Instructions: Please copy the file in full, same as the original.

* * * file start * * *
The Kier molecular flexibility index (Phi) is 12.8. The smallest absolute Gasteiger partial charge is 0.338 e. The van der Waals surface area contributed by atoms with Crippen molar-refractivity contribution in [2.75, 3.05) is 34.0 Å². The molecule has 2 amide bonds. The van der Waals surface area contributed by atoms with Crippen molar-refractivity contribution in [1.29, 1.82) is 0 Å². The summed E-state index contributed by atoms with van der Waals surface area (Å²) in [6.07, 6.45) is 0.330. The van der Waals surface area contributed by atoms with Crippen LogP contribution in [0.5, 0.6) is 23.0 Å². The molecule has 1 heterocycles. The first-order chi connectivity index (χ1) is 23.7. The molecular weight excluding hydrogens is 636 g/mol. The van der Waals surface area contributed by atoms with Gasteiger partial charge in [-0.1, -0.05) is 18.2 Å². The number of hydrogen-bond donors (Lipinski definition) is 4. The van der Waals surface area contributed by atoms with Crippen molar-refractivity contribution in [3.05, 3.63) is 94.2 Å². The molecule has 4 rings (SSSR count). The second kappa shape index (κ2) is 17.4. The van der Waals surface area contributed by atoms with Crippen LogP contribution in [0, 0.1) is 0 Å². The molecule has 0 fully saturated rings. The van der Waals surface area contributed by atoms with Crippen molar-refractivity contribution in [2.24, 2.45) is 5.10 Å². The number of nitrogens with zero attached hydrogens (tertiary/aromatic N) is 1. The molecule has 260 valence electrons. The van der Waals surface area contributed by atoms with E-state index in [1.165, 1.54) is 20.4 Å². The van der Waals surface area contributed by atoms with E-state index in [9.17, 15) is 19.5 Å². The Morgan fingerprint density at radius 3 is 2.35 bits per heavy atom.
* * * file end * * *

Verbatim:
The Kier molecular flexibility index (Phi) is 12.8. The smallest absolute Gasteiger partial charge is 0.338 e. The van der Waals surface area contributed by atoms with Crippen molar-refractivity contribution in [2.75, 3.05) is 34.0 Å². The molecule has 2 amide bonds. The van der Waals surface area contributed by atoms with Crippen molar-refractivity contribution in [1.29, 1.82) is 0 Å². The summed E-state index contributed by atoms with van der Waals surface area (Å²) in [6.07, 6.45) is 0.330. The van der Waals surface area contributed by atoms with Crippen LogP contribution in [0.5, 0.6) is 23.0 Å². The molecule has 1 heterocycles. The first-order chi connectivity index (χ1) is 23.7. The molecular weight excluding hydrogens is 636 g/mol. The van der Waals surface area contributed by atoms with Gasteiger partial charge in [-0.1, -0.05) is 18.2 Å². The number of hydrogen-bond donors (Lipinski definition) is 4. The van der Waals surface area contributed by atoms with Crippen molar-refractivity contribution in [3.05, 3.63) is 94.2 Å². The molecule has 4 rings (SSSR count). The second kappa shape index (κ2) is 17.4. The van der Waals surface area contributed by atoms with Crippen LogP contribution in [0, 0.1) is 0 Å². The molecule has 0 fully saturated rings. The van der Waals surface area contributed by atoms with Crippen molar-refractivity contribution in [2.24, 2.45) is 5.10 Å². The number of nitrogens with zero attached hydrogens (tertiary/aromatic N) is 1. The molecule has 260 valence electrons. The van der Waals surface area contributed by atoms with E-state index in [1.165, 1.54) is 20.4 Å². The van der Waals surface area contributed by atoms with E-state index in [9.17, 15) is 19.5 Å². The Morgan fingerprint density at radius 3 is 2.35 bits per heavy atom.